Amortization: The radius growth strategy alone is not sufficient to provide the necessary amortization for being competitive. Two additions are required:
 1.
Directed search: An online algorithm may still incur a high migration cost when frequently moving backandforth within a given radius, chasing the next best configuration. Therefore, our proposed online algorithm first moves in one direction only (clockwise), and then in the other direction, bounding the number of times the \(c_0\) configuration is crossed.
 2.
Lazy expansion: Even once all configurations within this radius have been eliminated, the online algorithm should not immediately move to configurations in the next larger interval. Rather, the algorithm waits until a certain amount of requests have been accumulated, allowing to amortize the migrations (an “insurance”).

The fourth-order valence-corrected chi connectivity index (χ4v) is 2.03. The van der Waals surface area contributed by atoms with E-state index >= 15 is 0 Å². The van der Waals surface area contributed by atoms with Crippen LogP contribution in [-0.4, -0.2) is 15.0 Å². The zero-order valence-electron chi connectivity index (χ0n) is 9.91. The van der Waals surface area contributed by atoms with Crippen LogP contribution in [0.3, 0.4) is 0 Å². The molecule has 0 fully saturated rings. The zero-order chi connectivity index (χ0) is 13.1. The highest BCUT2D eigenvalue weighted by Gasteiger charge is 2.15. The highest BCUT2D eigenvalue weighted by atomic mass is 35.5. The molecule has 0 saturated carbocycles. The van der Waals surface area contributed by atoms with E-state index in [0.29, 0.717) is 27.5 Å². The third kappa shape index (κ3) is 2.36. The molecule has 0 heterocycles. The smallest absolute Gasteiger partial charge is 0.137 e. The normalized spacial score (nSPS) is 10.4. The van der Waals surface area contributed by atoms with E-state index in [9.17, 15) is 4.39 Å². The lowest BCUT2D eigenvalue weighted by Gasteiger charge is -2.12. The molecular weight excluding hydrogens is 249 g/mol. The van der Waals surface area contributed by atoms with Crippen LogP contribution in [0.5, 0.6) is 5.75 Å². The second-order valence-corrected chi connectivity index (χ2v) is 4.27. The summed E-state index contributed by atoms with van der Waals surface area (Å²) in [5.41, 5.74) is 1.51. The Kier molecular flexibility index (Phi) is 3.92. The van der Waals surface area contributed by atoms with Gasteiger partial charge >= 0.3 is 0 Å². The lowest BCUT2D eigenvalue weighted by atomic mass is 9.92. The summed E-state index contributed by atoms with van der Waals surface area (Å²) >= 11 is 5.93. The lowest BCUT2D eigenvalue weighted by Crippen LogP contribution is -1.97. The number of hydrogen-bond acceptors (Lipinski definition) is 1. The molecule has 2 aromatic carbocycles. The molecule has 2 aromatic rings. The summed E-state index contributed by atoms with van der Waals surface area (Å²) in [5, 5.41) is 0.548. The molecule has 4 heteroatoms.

1.
Let us now elaborate more on the moving strategy. Before going into the details however, let us note that for ease of presentation, we will use two different but equivalent numbering schemes to refer to configurations: depending on what is more useful in the current context. In particular, while talking about the number of requests, r[], we often enumerate configurations globally, \(0,1,2, \ldots , k\). When discussing moving strategies, we often enumerate configurations relative to \(c_0\), i.e., \(1,1,2,2,\ldots ,c_{k/2}\), depending on whether they are located clock or counterclock wise from \(c_0\).